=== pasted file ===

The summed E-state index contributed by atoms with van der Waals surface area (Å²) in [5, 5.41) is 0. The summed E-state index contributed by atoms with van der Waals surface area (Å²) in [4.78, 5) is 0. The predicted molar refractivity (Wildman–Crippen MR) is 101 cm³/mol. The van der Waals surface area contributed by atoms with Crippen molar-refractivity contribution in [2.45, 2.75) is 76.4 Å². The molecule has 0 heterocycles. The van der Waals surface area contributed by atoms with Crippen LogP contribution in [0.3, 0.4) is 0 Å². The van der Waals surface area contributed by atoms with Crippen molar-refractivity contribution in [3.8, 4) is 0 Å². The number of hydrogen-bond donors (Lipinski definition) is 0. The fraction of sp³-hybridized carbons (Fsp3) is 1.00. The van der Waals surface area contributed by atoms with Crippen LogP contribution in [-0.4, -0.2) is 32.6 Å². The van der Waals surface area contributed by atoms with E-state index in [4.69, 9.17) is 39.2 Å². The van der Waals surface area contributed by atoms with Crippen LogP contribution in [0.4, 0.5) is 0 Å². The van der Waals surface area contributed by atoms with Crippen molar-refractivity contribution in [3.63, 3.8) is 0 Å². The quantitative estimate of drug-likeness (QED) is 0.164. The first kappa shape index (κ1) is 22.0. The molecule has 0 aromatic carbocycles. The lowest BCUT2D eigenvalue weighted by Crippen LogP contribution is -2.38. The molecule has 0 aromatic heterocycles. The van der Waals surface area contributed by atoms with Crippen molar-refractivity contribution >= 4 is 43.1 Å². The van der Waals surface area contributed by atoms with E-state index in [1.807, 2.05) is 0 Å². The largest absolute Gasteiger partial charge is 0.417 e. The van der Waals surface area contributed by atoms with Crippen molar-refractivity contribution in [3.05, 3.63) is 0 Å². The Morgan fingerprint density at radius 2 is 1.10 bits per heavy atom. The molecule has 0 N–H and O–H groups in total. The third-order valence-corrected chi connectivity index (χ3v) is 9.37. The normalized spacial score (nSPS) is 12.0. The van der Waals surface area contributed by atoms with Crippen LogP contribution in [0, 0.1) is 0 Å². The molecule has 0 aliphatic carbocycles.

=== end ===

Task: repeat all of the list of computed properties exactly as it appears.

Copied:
The summed E-state index contributed by atoms with van der Waals surface area (Å²) in [5, 5.41) is 0. The summed E-state index contributed by atoms with van der Waals surface area (Å²) in [4.78, 5) is 0. The predicted molar refractivity (Wildman–Crippen MR) is 101 cm³/mol. The van der Waals surface area contributed by atoms with Crippen molar-refractivity contribution in [2.45, 2.75) is 76.4 Å². The molecule has 0 heterocycles. The van der Waals surface area contributed by atoms with Crippen LogP contribution in [0.3, 0.4) is 0 Å². The van der Waals surface area contributed by atoms with Crippen molar-refractivity contribution in [3.8, 4) is 0 Å². The number of hydrogen-bond donors (Lipinski definition) is 0. The fraction of sp³-hybridized carbons (Fsp3) is 1.00. The van der Waals surface area contributed by atoms with Crippen LogP contribution in [-0.4, -0.2) is 32.6 Å². The van der Waals surface area contributed by atoms with E-state index in [4.69, 9.17) is 39.2 Å². The van der Waals surface area contributed by atoms with Crippen LogP contribution in [0.4, 0.5) is 0 Å². The van der Waals surface area contributed by atoms with Crippen molar-refractivity contribution in [3.63, 3.8) is 0 Å². The quantitative estimate of drug-likeness (QED) is 0.164. The first kappa shape index (κ1) is 22.0. The molecule has 0 aromatic carbocycles. The lowest BCUT2D eigenvalue weighted by Crippen LogP contribution is -2.38. The molecule has 0 aromatic heterocycles. The van der Waals surface area contributed by atoms with Crippen molar-refractivity contribution >= 4 is 43.1 Å². The van der Waals surface area contributed by atoms with E-state index in [1.807, 2.05) is 0 Å². The largest absolute Gasteiger partial charge is 0.417 e. The van der Waals surface area contributed by atoms with Crippen molar-refractivity contribution in [3.05, 3.63) is 0 Å². The Morgan fingerprint density at radius 2 is 1.10 bits per heavy atom. The molecule has 0 N–H and O–H groups in total. The third-order valence-corrected chi connectivity index (χ3v) is 9.37. The normalized spacial score (nSPS) is 12.0. The van der Waals surface area contributed by atoms with Crippen LogP contribution in [0, 0.1) is 0 Å². The molecule has 0 aliphatic carbocycles.